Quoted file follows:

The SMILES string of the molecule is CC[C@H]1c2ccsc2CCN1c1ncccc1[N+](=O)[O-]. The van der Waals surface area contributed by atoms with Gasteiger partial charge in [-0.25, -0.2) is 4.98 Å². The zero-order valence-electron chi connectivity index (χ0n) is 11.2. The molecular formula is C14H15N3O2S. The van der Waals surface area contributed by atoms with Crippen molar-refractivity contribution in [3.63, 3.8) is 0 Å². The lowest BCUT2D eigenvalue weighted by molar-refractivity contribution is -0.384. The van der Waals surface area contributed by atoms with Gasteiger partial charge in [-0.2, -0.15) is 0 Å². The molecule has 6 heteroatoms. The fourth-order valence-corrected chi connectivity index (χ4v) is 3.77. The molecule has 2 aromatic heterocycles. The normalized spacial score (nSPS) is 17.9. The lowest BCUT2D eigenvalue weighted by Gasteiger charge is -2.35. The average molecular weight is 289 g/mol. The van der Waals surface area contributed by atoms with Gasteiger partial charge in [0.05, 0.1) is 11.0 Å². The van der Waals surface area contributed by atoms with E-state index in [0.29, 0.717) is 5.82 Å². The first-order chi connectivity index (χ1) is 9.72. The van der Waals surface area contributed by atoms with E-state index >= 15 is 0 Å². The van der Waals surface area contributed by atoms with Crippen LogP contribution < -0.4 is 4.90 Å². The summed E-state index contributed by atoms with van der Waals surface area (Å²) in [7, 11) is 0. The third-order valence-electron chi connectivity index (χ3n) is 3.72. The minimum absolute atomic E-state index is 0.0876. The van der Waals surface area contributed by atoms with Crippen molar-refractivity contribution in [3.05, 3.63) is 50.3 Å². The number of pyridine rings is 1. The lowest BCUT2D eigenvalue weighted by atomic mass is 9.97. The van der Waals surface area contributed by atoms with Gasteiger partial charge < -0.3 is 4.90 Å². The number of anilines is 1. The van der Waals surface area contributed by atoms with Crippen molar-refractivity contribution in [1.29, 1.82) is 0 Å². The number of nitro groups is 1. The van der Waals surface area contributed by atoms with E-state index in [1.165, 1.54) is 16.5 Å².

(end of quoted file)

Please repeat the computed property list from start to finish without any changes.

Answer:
The SMILES string of the molecule is CC[C@H]1c2ccsc2CCN1c1ncccc1[N+](=O)[O-]. The van der Waals surface area contributed by atoms with Gasteiger partial charge in [-0.25, -0.2) is 4.98 Å². The zero-order valence-electron chi connectivity index (χ0n) is 11.2. The molecular formula is C14H15N3O2S. The van der Waals surface area contributed by atoms with Crippen molar-refractivity contribution in [3.63, 3.8) is 0 Å². The lowest BCUT2D eigenvalue weighted by molar-refractivity contribution is -0.384. The van der Waals surface area contributed by atoms with Gasteiger partial charge in [-0.2, -0.15) is 0 Å². The molecule has 6 heteroatoms. The fourth-order valence-corrected chi connectivity index (χ4v) is 3.77. The molecule has 2 aromatic heterocycles. The normalized spacial score (nSPS) is 17.9. The lowest BCUT2D eigenvalue weighted by Gasteiger charge is -2.35. The average molecular weight is 289 g/mol. The van der Waals surface area contributed by atoms with Gasteiger partial charge in [0.05, 0.1) is 11.0 Å². The van der Waals surface area contributed by atoms with E-state index in [0.29, 0.717) is 5.82 Å². The first-order chi connectivity index (χ1) is 9.72. The van der Waals surface area contributed by atoms with E-state index >= 15 is 0 Å². The van der Waals surface area contributed by atoms with Crippen LogP contribution < -0.4 is 4.90 Å². The summed E-state index contributed by atoms with van der Waals surface area (Å²) in [7, 11) is 0. The third-order valence-electron chi connectivity index (χ3n) is 3.72. The minimum absolute atomic E-state index is 0.0876. The van der Waals surface area contributed by atoms with Crippen molar-refractivity contribution in [3.05, 3.63) is 50.3 Å². The number of pyridine rings is 1. The lowest BCUT2D eigenvalue weighted by atomic mass is 9.97. The van der Waals surface area contributed by atoms with Gasteiger partial charge < -0.3 is 4.90 Å². The number of anilines is 1. The van der Waals surface area contributed by atoms with Crippen molar-refractivity contribution in [1.29, 1.82) is 0 Å². The number of nitro groups is 1. The van der Waals surface area contributed by atoms with E-state index in [1.165, 1.54) is 16.5 Å².